Society and Culture

Abortion buffer zones are a bad omen for liberal democracy

Marc Glendening writes for 1828

IEA Head of Cultural Affairs Marc Glendening has written for 1828 arguing that proposals to censor anti-abortion within 150 metres of abortion clinics represents another nail in the coffin of free speech in Britain.

Discussing the amendment to the Public Order Bill that would censor pro-life viewpoints, Marc wrote:

“Interference is equated in [Stella Creasy’s] amendment not with physical harassment but rather in terms of seeking to ‘influence… attempts to inform about abortion services by any means including… verbal or written means.’ The provision states that the anti-abortion demonstrators could not be in a location that is ‘visible from a public highway’. In other words, the right to contest the issue of abortion would be effectively removed in this context.”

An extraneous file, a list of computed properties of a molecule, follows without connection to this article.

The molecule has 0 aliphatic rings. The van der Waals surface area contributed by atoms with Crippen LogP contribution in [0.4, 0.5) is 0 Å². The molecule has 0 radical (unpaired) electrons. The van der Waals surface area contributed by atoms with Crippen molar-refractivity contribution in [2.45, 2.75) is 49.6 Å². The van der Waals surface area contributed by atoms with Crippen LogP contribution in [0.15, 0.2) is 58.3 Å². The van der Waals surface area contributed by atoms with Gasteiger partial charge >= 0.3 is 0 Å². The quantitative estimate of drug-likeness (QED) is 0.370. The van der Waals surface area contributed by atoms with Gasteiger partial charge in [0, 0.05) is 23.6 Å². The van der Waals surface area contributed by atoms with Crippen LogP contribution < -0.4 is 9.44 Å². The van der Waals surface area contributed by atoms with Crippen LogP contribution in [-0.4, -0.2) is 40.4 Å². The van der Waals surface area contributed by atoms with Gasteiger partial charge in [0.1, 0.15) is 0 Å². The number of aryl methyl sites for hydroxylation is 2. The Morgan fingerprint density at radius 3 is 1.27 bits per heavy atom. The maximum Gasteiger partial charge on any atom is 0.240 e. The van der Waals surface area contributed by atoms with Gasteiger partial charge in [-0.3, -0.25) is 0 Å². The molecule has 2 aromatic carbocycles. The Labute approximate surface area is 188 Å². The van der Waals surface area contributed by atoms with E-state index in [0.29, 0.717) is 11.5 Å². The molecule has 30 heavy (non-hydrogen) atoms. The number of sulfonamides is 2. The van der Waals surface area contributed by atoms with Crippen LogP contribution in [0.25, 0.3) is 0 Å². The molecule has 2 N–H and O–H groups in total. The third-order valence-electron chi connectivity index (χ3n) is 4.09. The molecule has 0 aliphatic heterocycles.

Marc also said:

“What we are witnessing through the adoption of the view that the law should protect people from the supposed psychological harm of anti-abortion and trans-sceptical viewpoints, is the beginning of the end for liberal democracy.

“Once a society loses the will and belief to stand firm in defence of the right to free expression for all, as a matter of principle, then a profoundly alarming political transformation has been embarked upon.”

You can read Marc’s full article here.